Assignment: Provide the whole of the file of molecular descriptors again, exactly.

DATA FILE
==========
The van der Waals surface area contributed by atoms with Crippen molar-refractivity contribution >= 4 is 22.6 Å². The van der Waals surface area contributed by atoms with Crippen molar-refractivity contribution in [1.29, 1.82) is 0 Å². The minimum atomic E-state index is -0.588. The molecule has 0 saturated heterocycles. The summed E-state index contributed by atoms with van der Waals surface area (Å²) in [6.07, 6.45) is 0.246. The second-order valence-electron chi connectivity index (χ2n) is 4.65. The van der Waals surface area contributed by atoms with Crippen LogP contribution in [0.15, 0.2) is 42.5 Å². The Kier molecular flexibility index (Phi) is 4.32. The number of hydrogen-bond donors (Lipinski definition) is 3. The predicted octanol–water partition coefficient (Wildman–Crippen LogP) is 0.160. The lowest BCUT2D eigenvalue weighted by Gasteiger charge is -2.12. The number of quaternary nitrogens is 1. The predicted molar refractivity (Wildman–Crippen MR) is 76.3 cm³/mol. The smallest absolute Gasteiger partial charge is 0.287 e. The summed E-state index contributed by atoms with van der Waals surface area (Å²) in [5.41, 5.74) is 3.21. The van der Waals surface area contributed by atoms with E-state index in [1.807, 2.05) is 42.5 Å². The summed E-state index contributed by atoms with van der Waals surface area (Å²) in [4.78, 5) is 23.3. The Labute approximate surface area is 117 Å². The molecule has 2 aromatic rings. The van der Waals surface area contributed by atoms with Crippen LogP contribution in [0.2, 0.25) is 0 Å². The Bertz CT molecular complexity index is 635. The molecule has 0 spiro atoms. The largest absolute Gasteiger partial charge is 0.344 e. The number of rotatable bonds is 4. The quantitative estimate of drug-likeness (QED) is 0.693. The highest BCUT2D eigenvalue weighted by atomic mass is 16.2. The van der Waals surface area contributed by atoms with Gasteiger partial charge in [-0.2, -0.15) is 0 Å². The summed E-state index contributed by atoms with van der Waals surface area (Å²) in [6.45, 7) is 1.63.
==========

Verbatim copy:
The van der Waals surface area contributed by atoms with Crippen molar-refractivity contribution >= 4 is 22.6 Å². The van der Waals surface area contributed by atoms with Crippen molar-refractivity contribution in [1.29, 1.82) is 0 Å². The minimum atomic E-state index is -0.588. The molecule has 0 saturated heterocycles. The summed E-state index contributed by atoms with van der Waals surface area (Å²) in [6.07, 6.45) is 0.246. The second-order valence-electron chi connectivity index (χ2n) is 4.65. The van der Waals surface area contributed by atoms with Crippen LogP contribution in [0.15, 0.2) is 42.5 Å². The Kier molecular flexibility index (Phi) is 4.32. The number of hydrogen-bond donors (Lipinski definition) is 3. The predicted octanol–water partition coefficient (Wildman–Crippen LogP) is 0.160. The lowest BCUT2D eigenvalue weighted by Gasteiger charge is -2.12. The number of quaternary nitrogens is 1. The predicted molar refractivity (Wildman–Crippen MR) is 76.3 cm³/mol. The smallest absolute Gasteiger partial charge is 0.287 e. The summed E-state index contributed by atoms with van der Waals surface area (Å²) in [5.41, 5.74) is 3.21. The van der Waals surface area contributed by atoms with E-state index in [1.807, 2.05) is 42.5 Å². The summed E-state index contributed by atoms with van der Waals surface area (Å²) in [4.78, 5) is 23.3. The Labute approximate surface area is 117 Å². The molecule has 2 aromatic rings. The van der Waals surface area contributed by atoms with Crippen LogP contribution in [0.2, 0.25) is 0 Å². The Bertz CT molecular complexity index is 635. The molecule has 0 spiro atoms. The largest absolute Gasteiger partial charge is 0.344 e. The number of rotatable bonds is 4. The quantitative estimate of drug-likeness (QED) is 0.693. The highest BCUT2D eigenvalue weighted by atomic mass is 16.2. The van der Waals surface area contributed by atoms with Gasteiger partial charge in [-0.2, -0.15) is 0 Å². The summed E-state index contributed by atoms with van der Waals surface area (Å²) in [6.45, 7) is 1.63.